This tutorial is going to cover the basics of using the geometry shader stage present in DX10+. The geometry stage is extremely useful for rendering sprites, billboards and particles systems. This is the first part of a three part series which will cover geometry shaders, billboards and particles systems.
The Geometry Shader
The geometry shader stage was introduced in DX10 and people initially assumed that it would be useful for tessellation purpose (which is true) but it’s more useful for use with particles systems and sprite rendering. The geometry stage sits between the vertex and pixel shader stages and its primary use is creating new primitives from existing ones.
Just to recap, vertices are sent to the vertex shader within a vertex buffer that is stored on the GPU. A draw call issued to the API, sends a vertex buffer down the pipeline. Each vertex first enters the vertex shader where it is transformed as necessary, and its vertex data is modified (if necessary). Once vertices have been processed and outputted by the vertex shader, they get combined into primitives during the primitive setup stage of the API. The type of primitive created from the vertices sent through the vertex buffer depends on the primitive topology set (points, lines and triangles). Normally, once a primitive is constructed, it moves on to the screen mapping and fragment generation (convert triangle to pixels) stages before reaching the pixel shader stage and finally being drawn to the screen. Continue reading “DirectX10 Tutorial 9: The Geometry Shader”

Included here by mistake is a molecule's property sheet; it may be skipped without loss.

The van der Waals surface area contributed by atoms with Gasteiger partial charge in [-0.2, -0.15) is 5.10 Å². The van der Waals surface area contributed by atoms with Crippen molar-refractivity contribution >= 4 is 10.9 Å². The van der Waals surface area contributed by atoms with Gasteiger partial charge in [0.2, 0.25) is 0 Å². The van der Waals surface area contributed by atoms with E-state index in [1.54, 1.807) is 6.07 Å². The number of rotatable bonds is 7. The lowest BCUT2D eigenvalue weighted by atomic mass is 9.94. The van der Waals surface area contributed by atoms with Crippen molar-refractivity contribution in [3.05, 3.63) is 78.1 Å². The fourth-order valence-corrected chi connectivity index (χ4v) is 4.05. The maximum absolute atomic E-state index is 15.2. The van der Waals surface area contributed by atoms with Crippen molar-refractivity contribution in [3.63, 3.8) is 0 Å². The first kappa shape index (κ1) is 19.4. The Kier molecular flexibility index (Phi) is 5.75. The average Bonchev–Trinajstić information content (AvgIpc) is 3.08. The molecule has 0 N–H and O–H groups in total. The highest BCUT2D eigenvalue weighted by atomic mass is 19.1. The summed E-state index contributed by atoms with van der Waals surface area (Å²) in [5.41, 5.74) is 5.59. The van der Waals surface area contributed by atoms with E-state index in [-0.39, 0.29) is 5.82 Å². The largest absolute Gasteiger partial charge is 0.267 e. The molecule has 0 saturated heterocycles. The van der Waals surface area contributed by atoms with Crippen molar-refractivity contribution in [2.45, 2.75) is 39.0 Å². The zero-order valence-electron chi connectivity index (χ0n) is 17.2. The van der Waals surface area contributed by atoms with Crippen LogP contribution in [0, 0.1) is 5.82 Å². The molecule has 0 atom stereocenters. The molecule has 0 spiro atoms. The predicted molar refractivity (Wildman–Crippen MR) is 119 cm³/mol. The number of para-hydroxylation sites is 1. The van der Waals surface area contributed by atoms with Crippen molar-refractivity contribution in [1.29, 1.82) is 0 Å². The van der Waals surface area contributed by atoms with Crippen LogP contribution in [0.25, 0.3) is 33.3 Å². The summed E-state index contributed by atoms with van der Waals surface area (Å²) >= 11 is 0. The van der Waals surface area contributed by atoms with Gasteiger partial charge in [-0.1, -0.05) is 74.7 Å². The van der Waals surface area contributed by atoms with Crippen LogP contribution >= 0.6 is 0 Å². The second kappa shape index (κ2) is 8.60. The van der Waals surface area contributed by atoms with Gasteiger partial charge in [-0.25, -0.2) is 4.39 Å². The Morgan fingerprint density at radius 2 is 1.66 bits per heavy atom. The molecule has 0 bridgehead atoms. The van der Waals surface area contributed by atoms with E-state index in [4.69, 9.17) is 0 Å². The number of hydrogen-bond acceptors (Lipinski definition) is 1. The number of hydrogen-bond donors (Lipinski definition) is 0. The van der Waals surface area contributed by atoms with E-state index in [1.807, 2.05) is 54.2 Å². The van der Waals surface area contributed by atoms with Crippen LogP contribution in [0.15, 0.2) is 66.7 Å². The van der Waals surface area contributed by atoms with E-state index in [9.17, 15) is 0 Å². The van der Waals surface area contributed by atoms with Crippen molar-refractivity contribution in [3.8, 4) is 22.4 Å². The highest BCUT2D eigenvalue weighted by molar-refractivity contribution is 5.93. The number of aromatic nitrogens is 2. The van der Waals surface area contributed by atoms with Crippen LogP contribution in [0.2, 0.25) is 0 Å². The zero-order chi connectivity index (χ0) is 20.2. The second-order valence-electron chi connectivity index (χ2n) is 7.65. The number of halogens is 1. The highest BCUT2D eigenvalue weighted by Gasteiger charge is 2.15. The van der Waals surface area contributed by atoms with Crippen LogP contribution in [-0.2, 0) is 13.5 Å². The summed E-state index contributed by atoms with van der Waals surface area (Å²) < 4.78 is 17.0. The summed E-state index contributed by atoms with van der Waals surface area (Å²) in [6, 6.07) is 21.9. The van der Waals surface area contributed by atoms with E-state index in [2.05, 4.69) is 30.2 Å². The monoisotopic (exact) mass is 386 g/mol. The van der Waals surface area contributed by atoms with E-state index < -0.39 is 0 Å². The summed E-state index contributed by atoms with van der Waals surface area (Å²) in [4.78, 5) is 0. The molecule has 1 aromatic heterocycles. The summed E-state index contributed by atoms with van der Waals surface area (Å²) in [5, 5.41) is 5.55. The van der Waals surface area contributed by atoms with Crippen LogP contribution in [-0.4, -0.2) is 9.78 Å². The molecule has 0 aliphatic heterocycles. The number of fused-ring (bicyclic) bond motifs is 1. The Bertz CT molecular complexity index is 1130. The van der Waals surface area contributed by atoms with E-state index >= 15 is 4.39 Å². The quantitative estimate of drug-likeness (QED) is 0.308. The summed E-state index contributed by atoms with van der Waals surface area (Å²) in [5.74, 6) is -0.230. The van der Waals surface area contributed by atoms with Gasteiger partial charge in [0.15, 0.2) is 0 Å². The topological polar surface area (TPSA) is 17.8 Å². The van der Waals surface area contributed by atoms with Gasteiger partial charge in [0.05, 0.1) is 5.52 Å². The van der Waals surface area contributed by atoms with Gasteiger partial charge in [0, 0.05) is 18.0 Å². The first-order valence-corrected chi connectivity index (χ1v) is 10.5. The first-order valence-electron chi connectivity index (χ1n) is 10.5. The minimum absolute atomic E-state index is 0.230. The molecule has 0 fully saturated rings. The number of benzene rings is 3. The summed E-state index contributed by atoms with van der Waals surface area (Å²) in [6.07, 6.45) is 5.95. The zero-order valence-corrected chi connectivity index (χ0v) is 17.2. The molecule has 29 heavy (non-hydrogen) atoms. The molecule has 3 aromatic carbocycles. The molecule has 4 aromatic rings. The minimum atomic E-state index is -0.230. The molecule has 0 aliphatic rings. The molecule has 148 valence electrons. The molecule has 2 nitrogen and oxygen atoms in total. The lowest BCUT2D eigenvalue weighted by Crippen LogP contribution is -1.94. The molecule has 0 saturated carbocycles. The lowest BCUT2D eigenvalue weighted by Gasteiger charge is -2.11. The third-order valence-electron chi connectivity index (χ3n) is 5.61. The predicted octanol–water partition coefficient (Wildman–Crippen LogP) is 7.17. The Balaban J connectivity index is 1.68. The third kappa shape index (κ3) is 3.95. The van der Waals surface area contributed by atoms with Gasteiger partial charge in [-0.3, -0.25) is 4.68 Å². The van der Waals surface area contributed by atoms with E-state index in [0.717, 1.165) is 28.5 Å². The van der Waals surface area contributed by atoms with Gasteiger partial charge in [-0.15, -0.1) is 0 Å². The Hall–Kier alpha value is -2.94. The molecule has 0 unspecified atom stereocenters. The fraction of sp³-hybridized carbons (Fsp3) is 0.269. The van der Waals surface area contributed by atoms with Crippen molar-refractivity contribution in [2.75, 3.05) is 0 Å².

I recently played through Fallout: New Vegas and couldn’t help but feel that while the whole weapon modification system was a nice addition, it was a pointless one. I, as much as anyone, love some good gun porn and being able to modify my weapon is a welcome addition to any game but in fallout:new vegas there really wasnt any reason to bother with it.
So what did I find so wrong with the weapon modification system in new vegas? Well two things, the first being that unique weapons exist in the game world. These unique weapons are far superior to their fully upgraded standard counterparts which makes you wonder why should I bother with the upgrades? You’ll spent a ton of cash buying the upgrades just to end up with an inferior weapon. Honestly, if designers want unique weapons, I think they need to either remove the entire modification system (and offer more unique weapons) or make the unique weapons upgradeable as well. Hell, make unique weapons unique by adding smaller perks like offering increased criticals or accuracy due to improved internals or improved reliability or something along those lines. That way the the player still has the option of modifying the unique weapons as well and not lose any of the unique features. Basically what you’d be doing is offering the player an improved base platform for the weapon modifications.